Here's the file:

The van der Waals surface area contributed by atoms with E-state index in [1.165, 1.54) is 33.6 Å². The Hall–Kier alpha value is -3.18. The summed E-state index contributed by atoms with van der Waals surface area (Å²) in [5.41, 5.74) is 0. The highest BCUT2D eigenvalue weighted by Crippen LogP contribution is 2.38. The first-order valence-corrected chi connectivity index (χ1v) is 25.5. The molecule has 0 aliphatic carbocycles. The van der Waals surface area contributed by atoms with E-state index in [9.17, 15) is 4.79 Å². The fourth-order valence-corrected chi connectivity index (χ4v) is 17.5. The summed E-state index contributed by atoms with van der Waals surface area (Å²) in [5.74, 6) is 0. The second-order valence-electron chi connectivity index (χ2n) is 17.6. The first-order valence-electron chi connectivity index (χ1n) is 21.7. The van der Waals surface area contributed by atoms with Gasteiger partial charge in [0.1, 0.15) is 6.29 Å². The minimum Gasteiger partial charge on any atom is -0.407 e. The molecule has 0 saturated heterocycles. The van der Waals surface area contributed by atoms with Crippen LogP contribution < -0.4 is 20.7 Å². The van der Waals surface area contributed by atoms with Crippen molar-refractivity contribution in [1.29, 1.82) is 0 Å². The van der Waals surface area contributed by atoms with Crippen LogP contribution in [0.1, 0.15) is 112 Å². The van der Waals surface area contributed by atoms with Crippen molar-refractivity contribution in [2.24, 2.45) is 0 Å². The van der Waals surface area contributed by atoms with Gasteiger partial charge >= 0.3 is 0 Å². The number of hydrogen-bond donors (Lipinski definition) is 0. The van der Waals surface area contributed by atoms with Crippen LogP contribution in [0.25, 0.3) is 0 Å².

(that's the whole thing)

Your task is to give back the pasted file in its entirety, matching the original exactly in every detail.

The van der Waals surface area contributed by atoms with E-state index in [1.165, 1.54) is 33.6 Å². The Hall–Kier alpha value is -3.18. The summed E-state index contributed by atoms with van der Waals surface area (Å²) in [5.41, 5.74) is 0. The highest BCUT2D eigenvalue weighted by Crippen LogP contribution is 2.38. The first-order valence-corrected chi connectivity index (χ1v) is 25.5. The molecule has 0 aliphatic carbocycles. The van der Waals surface area contributed by atoms with E-state index in [9.17, 15) is 4.79 Å². The fourth-order valence-corrected chi connectivity index (χ4v) is 17.5. The summed E-state index contributed by atoms with van der Waals surface area (Å²) in [5.74, 6) is 0. The second-order valence-electron chi connectivity index (χ2n) is 17.6. The first-order valence-electron chi connectivity index (χ1n) is 21.7. The van der Waals surface area contributed by atoms with Gasteiger partial charge in [0.1, 0.15) is 6.29 Å². The minimum Gasteiger partial charge on any atom is -0.407 e. The molecule has 0 saturated heterocycles. The van der Waals surface area contributed by atoms with Crippen LogP contribution < -0.4 is 20.7 Å². The van der Waals surface area contributed by atoms with Crippen molar-refractivity contribution in [1.29, 1.82) is 0 Å². The van der Waals surface area contributed by atoms with Crippen LogP contribution in [0.1, 0.15) is 112 Å². The van der Waals surface area contributed by atoms with Crippen molar-refractivity contribution in [2.24, 2.45) is 0 Å². The van der Waals surface area contributed by atoms with Gasteiger partial charge >= 0.3 is 0 Å². The number of hydrogen-bond donors (Lipinski definition) is 0. The van der Waals surface area contributed by atoms with Crippen LogP contribution in [0.25, 0.3) is 0 Å².